The "business risk" doctrine has become a fixture of insurance coverage law, with profound implications for insured contractors and plaintiff property owners involved in construction-defect litigation. Concisely stated, the doctrine holds that “faulty workmanship standing alone, resulting in damage only to the work product itself. . .” falls outside the ambit of coverage provided by a CGL policy. Firemen's Ins. Co. of Newark v. National Union Fire Ins. Co., 387 N.J.Super. 434, 449 (App. Div. 2006) (citations and internal quotation marks omitted). See also 4 Bruner & O'Connor Construction Law § 11:37.
A review of the decisional law advancing this principle reveals a lack of consensus with respect to its rationale and application. A particularly uneven treatment of the “business risk” distinction is found in cases where damages are confined to an insured contractor’s work product but extend, qualitatively, beyond mere faulty workmanship. Consider the following example:
A residential developer undertakes the construction of a wood-framed apartment building. The exterior of the building is clad in a synthetic stucco system, which, due to faulty workmanship, allows water infiltration into the building’s main walls. This water infiltration, in turn, causes damage to contiguous building materials (stud framing, sheathing, interior finishes, etc.), which are otherwise defect-free. No damage is sustained beyond the building itself.
Purchasers of the building file suit against the developer seeking recovery for (1) the cost of replacing the defective synthetic stucco system; and (2) the cost of repairing the consequential damages to the underlying building materials.
The developer submits to its insurer a claim for defense and indemnity under a CGL policy covering “property damage” caused by an “occurrence” and featuring the standard “business risk” exclusions.
A reoccurring controversy in insurance coverage law is whether the damages in item 2—the cost of repairing consequential loss stemming from a defective component in the insured’s work product—are covered under a CGL policy. To the extent such damages affect only the “work product itself,” they would seem, at least facially, to come within the preclusive ambit of the “business risk” doctrine—they are not damage to “other” or “third-party” property. However, a more thoroughgoing analysis, as presented in two recent Federal Circuit opinions—Stanley Martin Companies, Inc. v. Ohio Cas. Group, 2009 WL 367589 (4th Cir. Feb. 12, 2009) and Mid-Continent Casualty Co., v. JHP Development, Inc., --- F.3d ----, 2009 WL 189886 (5th Cir. Jan. 28, 2009)—leads to a different conclusion. These cases shed new light on the contours and limitations of the “business risk” doctrine, distinguishing between the defects in an insured’s work product, which generally are excluded from coverage, and the consequential injuries stemming from those defects to other parts of the same work product. According to the recent decisions, the latter category of damages is not necessarily excluded.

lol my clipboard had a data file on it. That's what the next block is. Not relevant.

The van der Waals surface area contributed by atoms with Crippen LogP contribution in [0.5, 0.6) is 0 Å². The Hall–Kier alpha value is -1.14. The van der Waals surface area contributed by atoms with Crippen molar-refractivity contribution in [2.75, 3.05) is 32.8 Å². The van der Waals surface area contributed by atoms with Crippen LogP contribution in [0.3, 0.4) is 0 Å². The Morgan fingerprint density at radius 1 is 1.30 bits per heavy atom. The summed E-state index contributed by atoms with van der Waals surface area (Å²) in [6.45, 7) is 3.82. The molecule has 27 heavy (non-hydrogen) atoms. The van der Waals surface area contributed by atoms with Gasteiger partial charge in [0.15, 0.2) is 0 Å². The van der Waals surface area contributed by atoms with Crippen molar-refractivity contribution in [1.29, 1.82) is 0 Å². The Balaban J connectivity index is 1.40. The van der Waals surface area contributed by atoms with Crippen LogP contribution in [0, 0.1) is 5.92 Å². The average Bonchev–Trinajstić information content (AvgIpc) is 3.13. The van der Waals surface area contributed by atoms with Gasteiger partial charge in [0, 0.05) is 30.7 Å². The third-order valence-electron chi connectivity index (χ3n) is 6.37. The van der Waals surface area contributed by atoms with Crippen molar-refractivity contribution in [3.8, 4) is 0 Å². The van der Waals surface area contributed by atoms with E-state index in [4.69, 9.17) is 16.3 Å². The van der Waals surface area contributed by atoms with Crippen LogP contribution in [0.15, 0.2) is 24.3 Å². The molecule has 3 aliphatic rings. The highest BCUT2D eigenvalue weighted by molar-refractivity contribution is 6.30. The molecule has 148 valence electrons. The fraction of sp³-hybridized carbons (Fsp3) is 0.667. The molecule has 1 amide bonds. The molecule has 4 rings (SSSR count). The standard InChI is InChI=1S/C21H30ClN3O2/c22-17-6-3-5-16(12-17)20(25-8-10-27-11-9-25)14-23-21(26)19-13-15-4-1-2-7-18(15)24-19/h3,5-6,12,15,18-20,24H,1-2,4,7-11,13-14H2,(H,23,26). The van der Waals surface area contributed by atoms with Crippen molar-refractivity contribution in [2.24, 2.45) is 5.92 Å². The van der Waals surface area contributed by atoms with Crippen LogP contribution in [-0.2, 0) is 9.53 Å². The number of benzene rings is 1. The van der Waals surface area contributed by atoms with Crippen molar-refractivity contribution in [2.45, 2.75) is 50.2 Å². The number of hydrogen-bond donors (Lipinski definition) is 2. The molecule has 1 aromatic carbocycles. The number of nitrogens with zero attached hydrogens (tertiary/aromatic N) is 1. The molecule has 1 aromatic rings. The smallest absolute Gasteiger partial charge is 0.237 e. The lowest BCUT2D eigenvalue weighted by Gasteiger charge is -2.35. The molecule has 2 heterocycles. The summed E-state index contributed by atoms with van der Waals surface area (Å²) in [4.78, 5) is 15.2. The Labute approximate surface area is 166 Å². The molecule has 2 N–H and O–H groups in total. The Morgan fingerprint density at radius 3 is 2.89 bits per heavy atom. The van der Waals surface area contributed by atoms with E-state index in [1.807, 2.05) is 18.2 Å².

In Stanley Martin, decided February 12, 2009, the Fourth Circuit Court of Appeals determined that damages caused by defective trusses supplied by a subcontractor and used in the construction of new townhouses constituted a covered “occurrence” within the meaning of the general contractor’s CGL policy. In keeping with the standard coverage form, the policy at issue defined “occurrence” as “an accident, including continuous or repeated exposure to substantially the same general harmful conditions.” Stanley Martin, supra, at 1. The underlying litigation stemmed from mold damage, originating from the defective trusses, and spreading to other, non-defective, components of the buildings. No damage was sustained beyond the building itself.
Applying Virginia law, the lower court had determined that the alleged damages did not come within the scope of the relevant policy because the general contractor’s “remediation costs arose out of damage to [its] own ‘work’ caused by the faulty workmanship of its subcontractor[.]” Id. at 2. This exigency, in the court’s view, “was not ‘unexpected’ or an ‘accident.’” Id. It was an anticipated, and therefore uninsured, risk of doing business.